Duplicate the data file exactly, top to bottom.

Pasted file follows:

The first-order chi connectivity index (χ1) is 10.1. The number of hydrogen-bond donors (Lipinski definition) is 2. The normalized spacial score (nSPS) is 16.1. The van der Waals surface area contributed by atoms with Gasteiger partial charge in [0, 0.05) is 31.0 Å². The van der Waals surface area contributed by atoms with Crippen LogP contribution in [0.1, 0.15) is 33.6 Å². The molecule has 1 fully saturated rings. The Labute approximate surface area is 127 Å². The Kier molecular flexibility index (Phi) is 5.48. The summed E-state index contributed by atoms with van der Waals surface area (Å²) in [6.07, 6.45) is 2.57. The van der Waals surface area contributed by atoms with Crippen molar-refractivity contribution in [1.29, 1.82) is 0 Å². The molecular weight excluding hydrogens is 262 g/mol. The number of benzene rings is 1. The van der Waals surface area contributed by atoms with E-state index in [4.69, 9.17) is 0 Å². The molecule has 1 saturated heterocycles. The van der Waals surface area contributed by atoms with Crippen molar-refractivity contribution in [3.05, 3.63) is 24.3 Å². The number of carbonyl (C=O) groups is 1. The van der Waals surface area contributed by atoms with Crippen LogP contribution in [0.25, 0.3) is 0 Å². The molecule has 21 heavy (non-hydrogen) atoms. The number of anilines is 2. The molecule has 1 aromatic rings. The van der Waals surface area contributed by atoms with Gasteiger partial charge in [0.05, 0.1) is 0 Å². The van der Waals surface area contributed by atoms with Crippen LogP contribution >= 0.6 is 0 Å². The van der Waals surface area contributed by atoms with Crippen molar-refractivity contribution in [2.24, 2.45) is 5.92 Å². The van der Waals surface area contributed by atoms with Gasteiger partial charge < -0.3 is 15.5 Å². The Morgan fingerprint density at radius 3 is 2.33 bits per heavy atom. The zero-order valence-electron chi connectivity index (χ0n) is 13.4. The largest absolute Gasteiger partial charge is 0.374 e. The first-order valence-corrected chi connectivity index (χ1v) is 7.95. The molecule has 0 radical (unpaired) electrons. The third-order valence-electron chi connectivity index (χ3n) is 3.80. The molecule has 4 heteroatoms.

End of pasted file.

The first-order chi connectivity index (χ1) is 10.1. The number of hydrogen-bond donors (Lipinski definition) is 2. The normalized spacial score (nSPS) is 16.1. The van der Waals surface area contributed by atoms with Gasteiger partial charge in [0, 0.05) is 31.0 Å². The van der Waals surface area contributed by atoms with Crippen LogP contribution in [0.1, 0.15) is 33.6 Å². The molecule has 1 fully saturated rings. The Labute approximate surface area is 127 Å². The Kier molecular flexibility index (Phi) is 5.48. The summed E-state index contributed by atoms with van der Waals surface area (Å²) in [6.07, 6.45) is 2.57. The van der Waals surface area contributed by atoms with Crippen molar-refractivity contribution in [1.29, 1.82) is 0 Å². The molecular weight excluding hydrogens is 262 g/mol. The number of benzene rings is 1. The van der Waals surface area contributed by atoms with E-state index in [4.69, 9.17) is 0 Å². The molecule has 1 saturated heterocycles. The van der Waals surface area contributed by atoms with Crippen molar-refractivity contribution in [3.05, 3.63) is 24.3 Å². The number of carbonyl (C=O) groups is 1. The van der Waals surface area contributed by atoms with Crippen LogP contribution in [0.25, 0.3) is 0 Å². The molecule has 21 heavy (non-hydrogen) atoms. The number of anilines is 2. The molecule has 1 aromatic rings. The van der Waals surface area contributed by atoms with Gasteiger partial charge in [0.05, 0.1) is 0 Å². The van der Waals surface area contributed by atoms with Crippen LogP contribution >= 0.6 is 0 Å². The van der Waals surface area contributed by atoms with Crippen molar-refractivity contribution in [2.24, 2.45) is 5.92 Å². The van der Waals surface area contributed by atoms with Gasteiger partial charge < -0.3 is 15.5 Å². The Morgan fingerprint density at radius 3 is 2.33 bits per heavy atom. The zero-order valence-electron chi connectivity index (χ0n) is 13.4. The largest absolute Gasteiger partial charge is 0.374 e. The first-order valence-corrected chi connectivity index (χ1v) is 7.95. The molecule has 0 radical (unpaired) electrons. The third-order valence-electron chi connectivity index (χ3n) is 3.80. The molecule has 4 heteroatoms.